Used-car dealer Bob Morgan depends on Manheim Auctions Inc. for vehicles. When it comes to Internet services, he puts his trust in Manheim's AutoConnect system.
But when Manheim rolls out its Manheim EasyCare vehicle service contract program next year in Colorado, the Denver dealer says he won't be signing up.
Atlanta-based Manheim, the world's largest auto auction chain, has the name and experience to make Manheim EasyCare - a program for independent used-car dealers - a success. However, Manheim is entering a crowded market where independent dealers such as Morgan can choose from a variety of established warranty companies and upstarts.
The largest player is Wynn's Oil Co., an Azusa, Calif.-based provider of product warranty contracts. Wynn's has a high profile as the preferred warranty contract provider to the National Independent Auto Dealers Association and most of that group's affiliated state associations.
Through that relationship, Wynn's contributes a percentage of warranty revenue to the national association and state associations. Since 1992, dealer associations have received about $2 million from Wynn's, said R.B. Grisham, executive vice president of the National Independent Auto Dealers Association.
Grisham says the Manheim EasyCare program will help independent dealers compete with franchised dealers. But at the same time, Manheim EasyCare will cut into the funds the associations receive from Wynn's.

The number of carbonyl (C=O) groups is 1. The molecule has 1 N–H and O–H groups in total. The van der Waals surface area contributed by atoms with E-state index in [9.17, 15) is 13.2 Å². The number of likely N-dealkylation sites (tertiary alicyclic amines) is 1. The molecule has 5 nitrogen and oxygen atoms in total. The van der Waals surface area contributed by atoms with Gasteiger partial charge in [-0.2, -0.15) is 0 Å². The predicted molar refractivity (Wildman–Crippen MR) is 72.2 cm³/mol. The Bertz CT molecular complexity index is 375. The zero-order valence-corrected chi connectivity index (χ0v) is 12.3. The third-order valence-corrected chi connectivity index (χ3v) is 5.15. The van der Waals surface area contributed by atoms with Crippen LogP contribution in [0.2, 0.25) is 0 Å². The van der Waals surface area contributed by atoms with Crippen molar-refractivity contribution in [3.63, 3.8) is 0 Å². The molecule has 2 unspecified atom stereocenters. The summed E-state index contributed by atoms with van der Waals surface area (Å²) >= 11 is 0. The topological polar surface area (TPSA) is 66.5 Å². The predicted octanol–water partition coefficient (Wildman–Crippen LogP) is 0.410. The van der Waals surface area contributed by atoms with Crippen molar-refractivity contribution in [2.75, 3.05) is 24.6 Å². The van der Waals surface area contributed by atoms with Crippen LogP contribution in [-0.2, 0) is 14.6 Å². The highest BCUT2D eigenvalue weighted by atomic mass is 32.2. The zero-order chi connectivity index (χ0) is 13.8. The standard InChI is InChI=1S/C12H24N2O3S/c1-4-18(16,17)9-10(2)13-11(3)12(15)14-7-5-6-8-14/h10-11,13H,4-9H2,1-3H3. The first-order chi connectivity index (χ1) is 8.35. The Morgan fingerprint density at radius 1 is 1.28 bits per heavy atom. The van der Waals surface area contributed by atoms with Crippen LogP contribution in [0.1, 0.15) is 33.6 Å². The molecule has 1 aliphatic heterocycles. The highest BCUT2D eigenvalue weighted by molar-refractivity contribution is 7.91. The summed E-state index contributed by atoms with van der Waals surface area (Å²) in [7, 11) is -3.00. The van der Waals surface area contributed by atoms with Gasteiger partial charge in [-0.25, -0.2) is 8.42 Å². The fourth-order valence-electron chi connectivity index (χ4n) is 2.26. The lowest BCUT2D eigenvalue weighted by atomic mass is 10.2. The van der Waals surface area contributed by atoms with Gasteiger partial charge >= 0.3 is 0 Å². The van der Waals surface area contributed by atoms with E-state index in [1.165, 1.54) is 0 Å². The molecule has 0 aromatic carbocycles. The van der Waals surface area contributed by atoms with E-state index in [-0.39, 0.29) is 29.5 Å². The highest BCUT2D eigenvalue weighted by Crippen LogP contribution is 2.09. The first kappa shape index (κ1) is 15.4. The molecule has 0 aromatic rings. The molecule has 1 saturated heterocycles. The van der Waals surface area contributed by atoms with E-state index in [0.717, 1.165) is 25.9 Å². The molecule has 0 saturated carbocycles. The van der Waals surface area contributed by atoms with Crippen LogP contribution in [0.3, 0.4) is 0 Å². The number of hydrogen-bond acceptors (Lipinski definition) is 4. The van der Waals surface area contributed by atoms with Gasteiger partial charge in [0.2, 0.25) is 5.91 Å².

Manheim, an associate member of the National*Independent Auto Dealers Association, needs to look at how it can support the associations better, Grisham said.
Mark Waldrop, national sales manager for Manheim EasyCare, said the program is considering contributing funds to dealer associations on a state-by-state basis.
MORE TO LOSE
Members of one dealer association have more to lose. Last year dealers in the Northland Indepen-dent Automobile Dealers Association, which represents dealers in Minnesota, Wisconsin and North and South Dakota, opened their own service contract company.
Nationwide Auto Dealers Group is a nonprofit company that serves 250 dealers, mostly Northland members. Revenue from service contracts sold by those dealers goes in a trust fund; money not paid in claims by the end of the year is returned to the dealers as dividends.
Allen Lentsch, Northland's executive director, oversees the program and believes dealer-owned warranty companies are the way of the future because they allow dealers to keep more of the profits.
Lentsch said the dealer-owned group does not mind the competition from Manheim. 'Competition is always good,' he said.
Morgan, an independent dealer who owns Family Trucks & Vans Inc. in the Denver area, also wants to retain more profits from selling service contracts.
Through a program offered by Dallas-based First Extended Service Corp., Morgan pays the company a management fee to run his service contract program. But like the Northland program, the revenue from the contracts stays in an escrow account under Morgan's control. He expects to make $100,000 a year on the program.
Morgan said it is no wonder Manheim wants to enter the lucrative service contract business: 'They saw the writing on the wall, just as I did.'